The Basics of Covered Calls


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When it comes to investing and trading in derivatives such as options, one must exercise an exceptional amount of caution. This is primarily because options trading is far riskier than just investing in regular equity. That’s probably why most seasoned investors employ specialized options trading strategies to minimize their risk and limit their losses. One such options strategy that veteran traders and investors use on a day to day basis is the covered call. If you’re wondering what this is, here’s everything that you should know about the covered call option strategy.

What is a covered call?

The covered call strategy essentially involves an investor selling a call option contract of the stock that he currently owns. By selling a call option, the investor essentially locks in the price of the asset, thereby enabling him to enjoy a short-term profit. Apart from this, the investor also gets a slight protection from any future declines in stock prices.

When should you use the covered call option strategy?

The covered call is ideal for neutral and moderately bullish situations, where the future upside potential of the stock that you own is limited. This strategy is ideal when the outlook for the stock that you own is not very bright and when booking short-term profits would be a better idea than to keep holding the stock.

How does the covered call strategy work?

For utilizing a covered call option strategy, you’re required to first own the stock of a company. So, let’s assume that you already hold the stock of a company i.e. going long. Your view when you bought the stock was bullish, but as time passed, you’re now unsure of the future upside potential for the stock and so you don’t expect the price to rise much.

Under such a situation, what do you do? You can book a short-term profit and protect yourself from minor downsides in the price of the stock by using the call option contract of the stock. And so, you sell a call option contract of the stock at a strike price that’s higher than the purchase price of the stock. The buyer of the call option would in turn give you a premium, which you’re obligated to keep whether the option is exercised or not.

Now, here’s where things get exciting. After you execute a covered call strategy, one of three scenarios is likely to happen. Let’s take a look at them one after the other.


Scenario 1: The price of the stock rise

In such a situation, since you’ve effectively locked in the sale price of the stock by selling a call option, you get to enjoy a guaranteed short-term profit. In addition to this, you also get to pocket the premium that the buyer of the call option paid you. Therefore, it is a win-win situation.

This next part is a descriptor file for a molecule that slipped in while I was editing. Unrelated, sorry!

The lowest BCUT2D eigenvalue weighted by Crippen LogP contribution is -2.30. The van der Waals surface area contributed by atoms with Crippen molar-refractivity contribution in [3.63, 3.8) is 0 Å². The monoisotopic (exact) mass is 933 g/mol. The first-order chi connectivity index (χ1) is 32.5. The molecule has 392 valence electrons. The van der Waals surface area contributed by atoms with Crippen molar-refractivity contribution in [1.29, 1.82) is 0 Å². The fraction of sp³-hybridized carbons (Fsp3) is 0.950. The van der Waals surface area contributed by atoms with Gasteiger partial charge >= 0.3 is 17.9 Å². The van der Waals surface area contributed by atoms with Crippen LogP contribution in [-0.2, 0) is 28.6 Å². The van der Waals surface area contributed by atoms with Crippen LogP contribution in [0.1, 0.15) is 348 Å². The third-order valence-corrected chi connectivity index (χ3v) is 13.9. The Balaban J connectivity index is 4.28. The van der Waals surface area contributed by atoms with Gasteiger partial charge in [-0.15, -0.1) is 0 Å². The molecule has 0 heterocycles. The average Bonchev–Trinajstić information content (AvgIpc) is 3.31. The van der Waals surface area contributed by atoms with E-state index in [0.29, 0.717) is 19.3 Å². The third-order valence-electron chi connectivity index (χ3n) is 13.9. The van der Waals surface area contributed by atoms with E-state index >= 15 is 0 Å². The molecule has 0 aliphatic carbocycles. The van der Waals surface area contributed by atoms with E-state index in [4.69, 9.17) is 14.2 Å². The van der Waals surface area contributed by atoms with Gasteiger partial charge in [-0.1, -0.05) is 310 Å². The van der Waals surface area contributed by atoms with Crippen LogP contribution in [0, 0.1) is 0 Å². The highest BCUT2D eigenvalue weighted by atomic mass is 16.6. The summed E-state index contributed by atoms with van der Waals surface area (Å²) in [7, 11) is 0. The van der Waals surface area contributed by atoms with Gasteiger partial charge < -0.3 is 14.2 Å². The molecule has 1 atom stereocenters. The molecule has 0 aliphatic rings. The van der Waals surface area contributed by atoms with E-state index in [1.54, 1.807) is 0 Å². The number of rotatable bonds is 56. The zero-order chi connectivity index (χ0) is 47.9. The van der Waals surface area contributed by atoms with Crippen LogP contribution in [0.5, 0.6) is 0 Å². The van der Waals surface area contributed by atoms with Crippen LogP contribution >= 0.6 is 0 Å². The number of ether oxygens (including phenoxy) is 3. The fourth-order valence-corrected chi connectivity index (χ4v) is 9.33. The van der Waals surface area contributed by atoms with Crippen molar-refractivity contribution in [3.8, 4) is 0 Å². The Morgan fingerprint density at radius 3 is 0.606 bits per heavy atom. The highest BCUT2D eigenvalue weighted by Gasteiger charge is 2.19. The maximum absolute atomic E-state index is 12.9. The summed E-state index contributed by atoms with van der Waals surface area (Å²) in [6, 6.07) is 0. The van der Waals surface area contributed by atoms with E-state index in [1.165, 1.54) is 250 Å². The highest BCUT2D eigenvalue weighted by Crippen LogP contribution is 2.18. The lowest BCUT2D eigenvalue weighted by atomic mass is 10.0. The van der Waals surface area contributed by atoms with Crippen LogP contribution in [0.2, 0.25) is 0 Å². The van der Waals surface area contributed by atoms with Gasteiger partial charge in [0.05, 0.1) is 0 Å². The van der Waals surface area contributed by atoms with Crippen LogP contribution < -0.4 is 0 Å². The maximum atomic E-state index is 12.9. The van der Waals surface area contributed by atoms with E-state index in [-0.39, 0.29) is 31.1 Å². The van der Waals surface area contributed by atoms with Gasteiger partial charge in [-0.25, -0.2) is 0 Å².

Scenario 2: The price of the stock falls

In this scenario, you get limited protection from the downside thanks to the premium that you were able to pocket by selling the call option. This premium amount that you received can be used to reduce the impact of the loss that you had to suffer as a result of the fall in the stock price.

Scenario 3: The price of the stock remains the same

When the price of the stock remains neutral without any changes whatsoever, your profit would actually be the amount of premium that you were able to pocket by selling the call option contract of the stock. This is the case irrespective of whether the option is exercised by the buyer or not. Sometimes, the buyer might not want to exercise the option, in which case you get to enjoy the premium as well as hold onto your shares.

Wrapping up

One of the advantages of the covered call is the fact that you don’t have to time the purchase of your stock and the sale of the call option contract. You can sell the call option anytime after you’ve purchased the stock. That said, it is a good idea to always exercise a bit of caution when dealing with options and options strategies due to the amount of risk involved.

A quick recap

  • A covered call is a popular options strategy used to generate income in the form of options premiums.
  • To execute a covered call, an investor holding a long position in an asset then writes (sells) call options on that same asset.
  • It is often employed by those who intend to hold the underlying stock for a long time but do not expect an appreciable price increase in the near term.
  • This strategy is ideal for an investor who believes the underlying price will not move much over the near-term.

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